Category: About Inquiry by Design


Support for English Learners

By Sarah Noble

I am in the midst of grading my 8th graders’ first interpretive paper of the school year. I am pleasantly surprised by what I see in the first few papers. My students are thinking deeply and engaging in the text based on the evidence they pull from the story. I breathe a sigh of relief, and keep slogging through the remaining 63 essays. The next essay is by “Johnny,” a low-intermediate English learner. He just moved here from […]

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Independent Reading

With everything else we need to “cover” in a class period, it’s easy to let independent reading time slide from the agenda.  However, volumes of research shows that if we make time for reading then there will likely be less instruction and “coverage” needed. Here’s one small snippet from those those volumes.

Beers, K. (2003). When kids can’t read: What teachers can do. Henemann. (Original work published 1999)

“The Commission on Reading, the group that prepared the report Becoming a Nation of […]

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But What If No One Talks? | Part 1 of 2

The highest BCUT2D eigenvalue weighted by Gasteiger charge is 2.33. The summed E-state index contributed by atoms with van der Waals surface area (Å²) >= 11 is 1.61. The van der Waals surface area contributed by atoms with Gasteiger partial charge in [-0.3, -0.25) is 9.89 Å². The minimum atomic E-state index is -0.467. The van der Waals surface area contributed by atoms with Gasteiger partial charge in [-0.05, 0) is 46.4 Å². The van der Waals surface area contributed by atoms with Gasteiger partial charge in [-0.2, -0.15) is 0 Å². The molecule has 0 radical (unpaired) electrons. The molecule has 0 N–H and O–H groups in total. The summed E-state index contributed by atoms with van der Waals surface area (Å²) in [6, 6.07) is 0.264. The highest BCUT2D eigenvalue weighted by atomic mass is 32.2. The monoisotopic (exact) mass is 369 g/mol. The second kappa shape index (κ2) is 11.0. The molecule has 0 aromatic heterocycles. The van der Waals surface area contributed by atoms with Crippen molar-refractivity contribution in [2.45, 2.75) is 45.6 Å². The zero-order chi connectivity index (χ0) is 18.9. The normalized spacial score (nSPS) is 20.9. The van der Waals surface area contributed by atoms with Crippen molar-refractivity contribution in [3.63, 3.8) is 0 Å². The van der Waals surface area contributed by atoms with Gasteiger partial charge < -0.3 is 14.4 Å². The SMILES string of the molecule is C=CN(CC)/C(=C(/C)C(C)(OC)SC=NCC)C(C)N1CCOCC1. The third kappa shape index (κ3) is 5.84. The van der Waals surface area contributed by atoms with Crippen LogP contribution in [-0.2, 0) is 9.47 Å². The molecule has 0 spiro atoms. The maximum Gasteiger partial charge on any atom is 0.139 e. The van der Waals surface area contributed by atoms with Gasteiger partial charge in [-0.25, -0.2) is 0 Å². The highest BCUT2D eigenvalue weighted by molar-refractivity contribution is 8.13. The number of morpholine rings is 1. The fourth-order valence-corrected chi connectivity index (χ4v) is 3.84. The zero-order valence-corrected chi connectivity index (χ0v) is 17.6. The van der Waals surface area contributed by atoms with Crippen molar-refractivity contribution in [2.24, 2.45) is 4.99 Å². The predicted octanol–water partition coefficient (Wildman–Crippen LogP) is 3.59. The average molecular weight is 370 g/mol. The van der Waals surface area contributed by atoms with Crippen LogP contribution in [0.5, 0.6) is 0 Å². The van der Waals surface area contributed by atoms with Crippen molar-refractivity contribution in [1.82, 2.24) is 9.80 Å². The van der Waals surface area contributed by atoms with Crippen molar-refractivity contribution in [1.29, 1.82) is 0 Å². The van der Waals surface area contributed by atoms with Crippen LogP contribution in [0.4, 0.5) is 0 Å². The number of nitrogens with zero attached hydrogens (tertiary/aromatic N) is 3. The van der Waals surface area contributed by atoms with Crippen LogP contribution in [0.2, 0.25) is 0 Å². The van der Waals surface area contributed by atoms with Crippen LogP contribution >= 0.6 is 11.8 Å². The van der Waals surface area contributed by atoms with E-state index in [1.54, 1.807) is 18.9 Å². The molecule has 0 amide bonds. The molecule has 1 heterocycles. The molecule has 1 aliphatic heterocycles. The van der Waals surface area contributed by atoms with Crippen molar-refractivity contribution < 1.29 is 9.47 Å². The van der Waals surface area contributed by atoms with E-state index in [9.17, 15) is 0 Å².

The great thing about a light bulb that isn’t working is that there’s just about only one possible thing that could have gone wrong: The light has burned out. Barring an unusual wiring problem, power outage, or blown breaker, you always know how to fix it right away.

Classroom discussions are…not at all like a light bulb. There may be 20 to 30 people in the room, all at various reading levels, all with different interests and motivation, and each of […]

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TOP FIVE: Tips for First-Time Implementers

Perhaps you, your school, or district is new to Inquiry By Design. You’re teaching the curriculum for the fist time (There are a lot of you out there.) These are our Top Five Tips for new partners, and also great reminders for the rest of us.  

1. Try the recipe before you alter it. 

You’re teaching a new curriculum for the first time. Our advice is to play it straight. Don’t adjust, add, subtract, cut-n-paste, or second-guess. Just teach it from […]

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Take a Leap Into Inquiry

Bertrand Russell said,

“In all affairs it’s a healthy thing now and then to hang a question mark
on the things you have long taken for granted.”

This is the very spirit of inquiry, but as teachers we sometimes have a hard time assuming this stance. It’s because we grow weary of continually being handed something new and shiny and then just when we’ve figured out how to work the shiny new curriculum/strategy/grading system/initiative/technology/etc, it’s being replaced by something newer and […]

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